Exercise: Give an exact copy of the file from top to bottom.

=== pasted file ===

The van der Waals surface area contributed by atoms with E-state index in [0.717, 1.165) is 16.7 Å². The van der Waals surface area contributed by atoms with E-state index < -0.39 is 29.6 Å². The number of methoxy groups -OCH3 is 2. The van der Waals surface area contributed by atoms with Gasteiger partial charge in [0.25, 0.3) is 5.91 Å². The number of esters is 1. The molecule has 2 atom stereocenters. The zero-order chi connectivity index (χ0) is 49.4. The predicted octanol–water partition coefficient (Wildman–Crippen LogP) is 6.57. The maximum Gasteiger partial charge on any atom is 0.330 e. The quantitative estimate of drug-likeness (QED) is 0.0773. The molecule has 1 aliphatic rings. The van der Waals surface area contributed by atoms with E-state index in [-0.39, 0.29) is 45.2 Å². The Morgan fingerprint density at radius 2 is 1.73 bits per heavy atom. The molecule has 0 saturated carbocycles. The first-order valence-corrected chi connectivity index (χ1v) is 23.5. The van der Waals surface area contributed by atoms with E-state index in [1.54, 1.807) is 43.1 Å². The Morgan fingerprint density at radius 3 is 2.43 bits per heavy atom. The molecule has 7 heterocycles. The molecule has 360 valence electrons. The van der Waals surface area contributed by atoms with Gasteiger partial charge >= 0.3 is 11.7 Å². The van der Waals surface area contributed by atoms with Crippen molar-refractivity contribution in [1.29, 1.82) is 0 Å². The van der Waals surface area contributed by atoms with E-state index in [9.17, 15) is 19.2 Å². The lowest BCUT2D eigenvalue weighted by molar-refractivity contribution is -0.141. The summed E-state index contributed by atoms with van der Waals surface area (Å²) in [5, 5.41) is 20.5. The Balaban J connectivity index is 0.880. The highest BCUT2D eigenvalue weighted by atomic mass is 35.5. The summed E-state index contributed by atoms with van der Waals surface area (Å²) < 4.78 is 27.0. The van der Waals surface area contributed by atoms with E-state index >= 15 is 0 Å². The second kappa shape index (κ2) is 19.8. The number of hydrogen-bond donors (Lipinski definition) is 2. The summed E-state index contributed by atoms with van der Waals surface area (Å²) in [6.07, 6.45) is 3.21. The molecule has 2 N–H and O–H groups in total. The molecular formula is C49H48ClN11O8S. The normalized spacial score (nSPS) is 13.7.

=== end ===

The van der Waals surface area contributed by atoms with E-state index in [0.717, 1.165) is 16.7 Å². The van der Waals surface area contributed by atoms with E-state index < -0.39 is 29.6 Å². The number of methoxy groups -OCH3 is 2. The van der Waals surface area contributed by atoms with Gasteiger partial charge in [0.25, 0.3) is 5.91 Å². The number of esters is 1. The molecule has 2 atom stereocenters. The zero-order chi connectivity index (χ0) is 49.4. The predicted octanol–water partition coefficient (Wildman–Crippen LogP) is 6.57. The maximum Gasteiger partial charge on any atom is 0.330 e. The quantitative estimate of drug-likeness (QED) is 0.0773. The molecule has 1 aliphatic rings. The van der Waals surface area contributed by atoms with E-state index in [-0.39, 0.29) is 45.2 Å². The Morgan fingerprint density at radius 2 is 1.73 bits per heavy atom. The molecule has 0 saturated carbocycles. The first-order valence-corrected chi connectivity index (χ1v) is 23.5. The van der Waals surface area contributed by atoms with E-state index in [1.54, 1.807) is 43.1 Å². The Morgan fingerprint density at radius 3 is 2.43 bits per heavy atom. The molecule has 7 heterocycles. The molecule has 360 valence electrons. The van der Waals surface area contributed by atoms with Gasteiger partial charge >= 0.3 is 11.7 Å². The van der Waals surface area contributed by atoms with Crippen molar-refractivity contribution in [1.29, 1.82) is 0 Å². The van der Waals surface area contributed by atoms with E-state index in [9.17, 15) is 19.2 Å². The lowest BCUT2D eigenvalue weighted by molar-refractivity contribution is -0.141. The summed E-state index contributed by atoms with van der Waals surface area (Å²) in [5, 5.41) is 20.5. The Balaban J connectivity index is 0.880. The highest BCUT2D eigenvalue weighted by atomic mass is 35.5. The summed E-state index contributed by atoms with van der Waals surface area (Å²) < 4.78 is 27.0. The van der Waals surface area contributed by atoms with E-state index >= 15 is 0 Å². The second kappa shape index (κ2) is 19.8. The number of hydrogen-bond donors (Lipinski definition) is 2. The summed E-state index contributed by atoms with van der Waals surface area (Å²) in [6.07, 6.45) is 3.21. The molecule has 2 N–H and O–H groups in total. The molecular formula is C49H48ClN11O8S. The normalized spacial score (nSPS) is 13.7.